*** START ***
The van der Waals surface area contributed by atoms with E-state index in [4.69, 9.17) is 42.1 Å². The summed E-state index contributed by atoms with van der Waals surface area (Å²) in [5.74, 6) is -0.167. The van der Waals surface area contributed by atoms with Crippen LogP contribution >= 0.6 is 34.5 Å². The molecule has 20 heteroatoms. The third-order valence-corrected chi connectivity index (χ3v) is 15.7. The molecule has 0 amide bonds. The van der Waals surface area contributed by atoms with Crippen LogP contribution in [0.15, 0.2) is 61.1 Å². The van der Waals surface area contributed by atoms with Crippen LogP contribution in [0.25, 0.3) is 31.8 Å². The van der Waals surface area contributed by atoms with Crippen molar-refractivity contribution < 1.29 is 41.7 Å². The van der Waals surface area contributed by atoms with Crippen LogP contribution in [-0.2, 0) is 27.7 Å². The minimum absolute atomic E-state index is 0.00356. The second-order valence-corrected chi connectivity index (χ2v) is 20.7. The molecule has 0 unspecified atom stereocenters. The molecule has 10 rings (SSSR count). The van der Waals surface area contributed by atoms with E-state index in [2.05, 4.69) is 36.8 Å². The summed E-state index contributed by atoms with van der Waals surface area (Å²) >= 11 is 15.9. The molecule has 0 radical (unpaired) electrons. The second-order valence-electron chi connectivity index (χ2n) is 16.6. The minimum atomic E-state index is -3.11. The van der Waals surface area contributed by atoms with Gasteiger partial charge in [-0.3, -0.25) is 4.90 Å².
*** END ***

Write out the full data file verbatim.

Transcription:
The van der Waals surface area contributed by atoms with E-state index in [4.69, 9.17) is 42.1 Å². The summed E-state index contributed by atoms with van der Waals surface area (Å²) in [5.74, 6) is -0.167. The van der Waals surface area contributed by atoms with Crippen LogP contribution >= 0.6 is 34.5 Å². The molecule has 20 heteroatoms. The third-order valence-corrected chi connectivity index (χ3v) is 15.7. The molecule has 0 amide bonds. The van der Waals surface area contributed by atoms with Crippen LogP contribution in [0.15, 0.2) is 61.1 Å². The van der Waals surface area contributed by atoms with Crippen LogP contribution in [0.25, 0.3) is 31.8 Å². The van der Waals surface area contributed by atoms with Crippen molar-refractivity contribution < 1.29 is 41.7 Å². The van der Waals surface area contributed by atoms with Crippen LogP contribution in [-0.2, 0) is 27.7 Å². The minimum absolute atomic E-state index is 0.00356. The second-order valence-corrected chi connectivity index (χ2v) is 20.7. The molecule has 0 unspecified atom stereocenters. The molecule has 10 rings (SSSR count). The van der Waals surface area contributed by atoms with E-state index in [2.05, 4.69) is 36.8 Å². The summed E-state index contributed by atoms with van der Waals surface area (Å²) >= 11 is 15.9. The molecule has 0 radical (unpaired) electrons. The second-order valence-electron chi connectivity index (χ2n) is 16.6. The minimum atomic E-state index is -3.11. The van der Waals surface area contributed by atoms with Gasteiger partial charge in [-0.3, -0.25) is 4.90 Å².